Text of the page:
Challenges are met with enthusiasm and excitement in Lottie Bunzel's first grade classroom at the Springfield Literacy Center. Before every test and assessment, Lottie asks her students, "Are you ready to accept the challenge?" A resounding "YES!" comes from her students as they prepare to take their exam. Lottie instructs her students to never fear a challenge. She helps them understand that challenges build their confidence and motivates them to do their best.
Lottie recognizes the importance of establishing a love for learning in first grade. It is an important year, as students are developing rigor and stamina for a full day of school and learning to follow routines and schedules. The expectations for first grade students are very high in reading, writing, math, listening and speaking. Lottie says, "If a six year old likes coming to school, then the learning comes much easier. The growth mindset of learning to their full potential, increases in them every day."
Lottie says, "We are fortunate in our Literacy Center to have so many great resources. We have a 'Go Blue' hour of reading that groups our students into reading on their level. Three Reading Specialists in the building work with my intensive students, other teachers on my team work with strategic groups and there are benchmark groups. I have high expectations for them to increase their grit in reading, vocabulary, comprehension and writing."
Having taught kindergarten for ten years, Lottie knows exactly where her first grade students are coming from. She enjoys the full day and adjusts her lessons as her students grow. Lottie says, "You really never know what a first grader is thinking until they share their thoughts with you. Sometimes our conversations take another direction because of those thoughts and ideas."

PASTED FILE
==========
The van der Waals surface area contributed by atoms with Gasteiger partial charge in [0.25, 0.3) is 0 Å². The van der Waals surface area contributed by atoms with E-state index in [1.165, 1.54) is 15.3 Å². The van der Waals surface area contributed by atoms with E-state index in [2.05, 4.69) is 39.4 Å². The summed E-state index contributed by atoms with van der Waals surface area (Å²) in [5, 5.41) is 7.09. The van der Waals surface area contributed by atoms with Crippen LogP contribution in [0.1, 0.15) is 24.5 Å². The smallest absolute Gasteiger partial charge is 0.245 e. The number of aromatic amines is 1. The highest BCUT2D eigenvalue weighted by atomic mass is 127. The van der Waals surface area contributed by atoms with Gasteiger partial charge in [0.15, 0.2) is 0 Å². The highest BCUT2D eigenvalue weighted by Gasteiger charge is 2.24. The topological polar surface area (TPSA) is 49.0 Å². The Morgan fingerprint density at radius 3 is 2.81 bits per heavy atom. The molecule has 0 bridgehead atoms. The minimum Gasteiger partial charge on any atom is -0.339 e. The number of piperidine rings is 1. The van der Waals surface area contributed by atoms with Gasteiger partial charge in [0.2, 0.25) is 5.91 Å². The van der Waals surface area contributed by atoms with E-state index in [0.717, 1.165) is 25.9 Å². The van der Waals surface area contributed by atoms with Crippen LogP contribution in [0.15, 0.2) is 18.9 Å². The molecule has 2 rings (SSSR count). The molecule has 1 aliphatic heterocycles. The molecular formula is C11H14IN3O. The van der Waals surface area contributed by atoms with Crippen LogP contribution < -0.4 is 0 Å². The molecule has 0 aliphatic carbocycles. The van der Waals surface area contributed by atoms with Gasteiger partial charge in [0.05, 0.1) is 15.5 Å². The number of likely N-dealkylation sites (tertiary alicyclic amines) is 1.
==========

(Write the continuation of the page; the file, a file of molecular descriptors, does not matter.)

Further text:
The growth mindset in Lottie's classroom, is that the work should be hard. If the students think the work is too easy, then the work moves up to another level. Lottie loves to see developing readers emerge and watch as once shy kindergarteners strive towards independence.
Lottie showed strength, grit and courage when she was diagnosed with Non-Hodgkin's Lymphoma in 2007. Her treatments began in 2009 and with thanks to the phenomenal support of her family, friends, fellow teachers, administration and Springfield families, she was able to return to teaching in the fall of 2010. She not only returned but began the next chapter in her career at the brand new building that was dedicated to literacy.
The teamwork and collaboration at the SLC is what sets the bar for success. The team of teachers at the main level coordinate activities and plan for students on a weekly basis. Students are made to feel comfortable and confident when they contribute to class discussion and know that it is important for their voices to be heard.
Lottie enjoyed developing a new growth mind-set for first graders. She feels that teaching is a challenging yet rewarding career, and is pleased every day to bring new learning to her group. The expectations for the end of a school year can be daunting for her 6 year olds – and she is always proud of how her students meet those expectations.
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